Jackson Kayak recently introduced a new fishing kayak for 2014, the Big Rig. The Big Rig is loaded, and I mean loaded, with kayak fishing features from A to Z. One feature that intrigued me was the lean bar. Once seeing some pictures of the Big Rig I decided I was going to make something similar for my Jackson Cruise 12.
I wanted a lean bar for my Cruise for two main reasons. One, to hold my paddle and a fishing rod for when I am standing to fish. It gets old, and tiring, to paddle while standing, then bend down and place the paddle down, pick up my fishing rod while still bending down, stand up, make a few casts, bend back down, pick up my paddle and repeat. You get the idea. Now, think about how many times over a day of fishing that process repeats itself. Yeah, exactly.
The second reason for a lean bar is to attach a fly line stripping basket to for when I am fly fishing. A line stripping basket is great for fly fishing because you don’t have to worry about fly line getting tangled on this or that. Line is stripped into the basket. One or two false casts and BOOM! The line is out towards your next target. Tangle free.
PARTS NEEDED TO MAKE A LEAN BAR FOR THE JACKSON KAYAK CRUISE:
- Hacksaw or reciprocating saw – to cut conduit
- 3/4″ Conduit – comes in 10 foot lengths – I used 2 pieces
- Conduit bender – costs about $30 if you don’t have one
- (4) Bimini Top Deck Mounts – nylon from iboats.com
- (4) Bimini Eye End Caps -nylon from iboats.com
- (2) 2 1/2″ stainless steel 10-24 screws, nuts and washers
- (2) Nylon washers to fit between lean bar and support poles
- (8) 1″ stainless steel 10-24 screws, nuts and washers
- Cutting board
- (4) 1/4″ x 1 1/2″ clevis pins
- (4) R-clips
- (2) 1″ end caps for support poles
- Spray paint
START WITH THE CONDUIT
I started with a piece of 3/4″ EMT conduit. It costs around $3 for a 10 foot section and is readily available at any big box hardware store. It’s found in the electrical section. I took some quick measurements based on the width of the Cruise and the height I anticipated the lean bar to be. I then used a conduit bender to bend the conduit into the shape of the lean bar. Once bending it into shape and after doing some mock ups on the Cruise, I cut the ends down to size.
I also cut the support poles down to size to attach to the lean bar and to the kayak. I took some rough eye-ball measurements based on my mock up before cutting them.
BOAT BIMINI TOP FITTINGS
Next, I ordered (4) 7/8″ black nylon boat bimini top fittings – outside eye end caps from iboats.com to fit over the ends of the lean bar and support poles. Those fittings attach to the (4) deck mounts that I also ordered from iboats.com. The 7/8″ outside end caps fit over the 3/4″ conduit tightly. To ease the install, take a hammer and round the outside edges of the conduit. It’ll help fit the 7/8″ end caps over the conduit. It’ll still be a tight fit, but it will fit. Don’t use a hammer to fit the end caps onto the conduit. It’s likely you’ll break one or two in the process. I did. The easiest way was to slowly push the end cap onto conduit with the help of the concrete floor in my basement.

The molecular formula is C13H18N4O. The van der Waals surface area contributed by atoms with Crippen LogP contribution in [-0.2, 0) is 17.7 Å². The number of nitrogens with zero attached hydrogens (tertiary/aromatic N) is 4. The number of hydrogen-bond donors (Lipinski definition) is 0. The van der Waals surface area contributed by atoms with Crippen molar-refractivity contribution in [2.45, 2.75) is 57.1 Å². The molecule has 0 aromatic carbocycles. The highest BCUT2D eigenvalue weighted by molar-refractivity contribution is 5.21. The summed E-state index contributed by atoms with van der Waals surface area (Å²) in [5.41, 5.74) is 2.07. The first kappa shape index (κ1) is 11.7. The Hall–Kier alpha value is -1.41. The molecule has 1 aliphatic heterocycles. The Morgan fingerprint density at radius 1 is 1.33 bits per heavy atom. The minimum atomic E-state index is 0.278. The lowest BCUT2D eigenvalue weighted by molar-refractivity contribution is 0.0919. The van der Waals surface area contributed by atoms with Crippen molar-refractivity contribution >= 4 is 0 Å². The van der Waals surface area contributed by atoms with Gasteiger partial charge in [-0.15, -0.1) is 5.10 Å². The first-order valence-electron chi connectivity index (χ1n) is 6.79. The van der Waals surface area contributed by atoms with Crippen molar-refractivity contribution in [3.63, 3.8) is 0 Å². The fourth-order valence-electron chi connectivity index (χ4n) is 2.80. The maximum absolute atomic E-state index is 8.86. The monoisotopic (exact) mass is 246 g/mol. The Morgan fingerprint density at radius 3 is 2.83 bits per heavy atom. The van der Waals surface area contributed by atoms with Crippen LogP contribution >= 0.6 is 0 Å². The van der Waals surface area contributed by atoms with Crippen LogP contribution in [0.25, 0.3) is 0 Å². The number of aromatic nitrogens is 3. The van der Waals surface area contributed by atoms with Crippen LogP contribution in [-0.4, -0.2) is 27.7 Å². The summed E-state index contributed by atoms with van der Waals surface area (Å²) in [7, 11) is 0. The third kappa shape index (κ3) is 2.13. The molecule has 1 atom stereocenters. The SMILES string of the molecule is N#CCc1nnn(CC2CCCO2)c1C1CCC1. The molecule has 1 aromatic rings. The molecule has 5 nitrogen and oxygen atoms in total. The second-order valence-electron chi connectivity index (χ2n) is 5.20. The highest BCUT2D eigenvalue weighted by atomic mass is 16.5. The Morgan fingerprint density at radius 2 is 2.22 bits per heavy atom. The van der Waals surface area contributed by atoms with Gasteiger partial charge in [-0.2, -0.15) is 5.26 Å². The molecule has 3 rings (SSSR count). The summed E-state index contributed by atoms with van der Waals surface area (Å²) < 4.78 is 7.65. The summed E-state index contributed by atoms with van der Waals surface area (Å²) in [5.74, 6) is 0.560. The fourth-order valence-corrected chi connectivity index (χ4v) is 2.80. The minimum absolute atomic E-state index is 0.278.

LEAN BAR MOCK UP
It took a while to determine the best location on the Cruise to mount the deck mounts. I did several mock ups before deciding on the final locations and before drilling any holes into my Cruise. My main concern was trying to place the lean bar far enough forward so it doesn’t get in the way of paddling, but still be functional. I also wanted the deck mounts to sit as flush as possible on the deck of the Cruise. The Cruise wasn’t designed for a lean bar so it doesn’t come with pre-designed flat surfaces to mount the deck mounts to. It took some adjusting back and forth before I was finally satisfied with the locations.
LEAN BAR INSTALLATION
In order to attach the deck mounts to the Cruise I used (8) 1″ 10-24 screws, nuts and washers.
(4) clevis pins were used to attach the lean bar to the deck mounts so that I could quickly and easily remove the lean bar or lower it when not in use. The lean bar easily folds forward and still allows access to the front hatch. The best part is that I can lower it from my seat. I used 1/4″ clevis pins and had to enlarge the holes on the deck mounts some. It made for a tight fit without too much play or wobble.
A cheap plastic cutting board was used to make a backer board to install on the inside of the Cruise. You always want to have some sort of backer on the inside of the kayak when possible. It helps to strengthen the install because the walls of any kayak are only so thick. The backer basically thickens the walls and spreads any tension out over a larger area instead of through one small screw hole. I cut the cutting board down to size to fit depending on where I needed to install each piece and pre-drilled holes to attach the screws from the deck mounts.
After installing the deck mounts I drilled holes into the support poles and into the lean bar itself to attach to the two together. I used 2 1/2″ 10-24 screws, nuts and washers to secure them together. I also installed a 1/4″ nylon spacer to fit between the lean bar and support poles.
Lean bar and support pole attachment
Once installing the deck mounts and after a few more tweaks, the lean bar was ready for paint. After sanding down the surface of the lean bar with some sandpaper, I applied a few coats of black spray paint. Once that was done the lean bar was ready to be dressed up and installed.
1″ end caps for each support pole to dress up each exposed end
FINISHED! THE JACKSON KAYAK CRUISE LEAN BAR!